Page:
Stocks are flattish as bond yields continue to march higher. Bond and MBS are down, with the 10 year at the highest level since 2008
Zhongrong, a trust company partially owned by one of China’s biggest asset managers (Zhongzhi Enterprise Group) has missed about a dozen debt payments, triggering rare protests in Beijing. The problems at Zhongzhi triggered a regulatory investigation last May over its finances. The asset manager supposedly has about 11% of its assets in the property sector which is probably completely illiquid. The economic rebound from China’s post-COVID re-opening is looking played out.
The FOMC minutes showed that the staff’s estimates of economic growth improved between the June and July meetings, with the staff no longer seeing a recession:
The economic forecast prepared by the staff for the July FOMC meeting was stronger than the June projection. Since the emergence of stress in the banking sector in mid-March, indicators of spending and real activity had come in stronger than anticipated; as a result, the staff no longer judged that the economy would enter a mild recession toward the end of the year. However, the staff continued to expect that real GDP growth in 2024 and 2025 would run below their estimate of potential output growth, leading to a small increase in the unemployment rate relative to its current level….The staff continued to judge that the risks to the baseline projection for real activity were tilted to the downside. Risks to the staff’s baseline inflation forecast were seen as skewed to the upside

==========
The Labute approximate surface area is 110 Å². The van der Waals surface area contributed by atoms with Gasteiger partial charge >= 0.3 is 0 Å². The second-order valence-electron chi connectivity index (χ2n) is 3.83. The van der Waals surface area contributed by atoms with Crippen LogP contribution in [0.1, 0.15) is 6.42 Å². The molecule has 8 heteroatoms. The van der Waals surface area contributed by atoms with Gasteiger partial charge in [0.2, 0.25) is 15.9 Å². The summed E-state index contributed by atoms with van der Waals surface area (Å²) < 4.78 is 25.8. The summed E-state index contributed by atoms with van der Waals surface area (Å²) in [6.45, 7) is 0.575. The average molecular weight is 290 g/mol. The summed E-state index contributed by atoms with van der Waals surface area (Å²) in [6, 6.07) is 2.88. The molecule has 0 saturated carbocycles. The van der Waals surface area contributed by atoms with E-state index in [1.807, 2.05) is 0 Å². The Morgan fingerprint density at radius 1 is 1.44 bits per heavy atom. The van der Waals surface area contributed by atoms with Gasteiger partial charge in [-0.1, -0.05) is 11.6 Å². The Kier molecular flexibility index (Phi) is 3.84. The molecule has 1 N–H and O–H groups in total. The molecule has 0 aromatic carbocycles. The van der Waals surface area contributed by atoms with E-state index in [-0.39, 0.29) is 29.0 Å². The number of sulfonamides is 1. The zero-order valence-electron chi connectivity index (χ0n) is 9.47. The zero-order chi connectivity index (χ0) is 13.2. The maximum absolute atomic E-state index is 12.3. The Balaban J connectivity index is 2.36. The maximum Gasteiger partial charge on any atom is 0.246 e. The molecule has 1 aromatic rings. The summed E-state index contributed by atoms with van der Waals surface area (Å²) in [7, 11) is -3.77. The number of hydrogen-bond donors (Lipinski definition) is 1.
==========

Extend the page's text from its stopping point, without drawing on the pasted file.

Both the staff and the participants characterized economic growth as “moderate” which seems about right. A couple voting members favored maintaining rates, but did not dissent.
Interestingly, the latest Atlanta Fed GDP Now estimate has Q3 GDP coming in at 5.8%, based on yesterday’s housing starts and industrial production numbers.
The housing starts number was nothing special, around 1.5 million units on an annualized basis. Industrial production was up 1% compared to a month ago, aided by a bump in utilities which is weather-driven. On a YOY basis, industrial production was down 0.2%. I’m not sure what the Atlanta Fed sees in these numbers, but the economy does not feel like it pushing a 6% growth rate.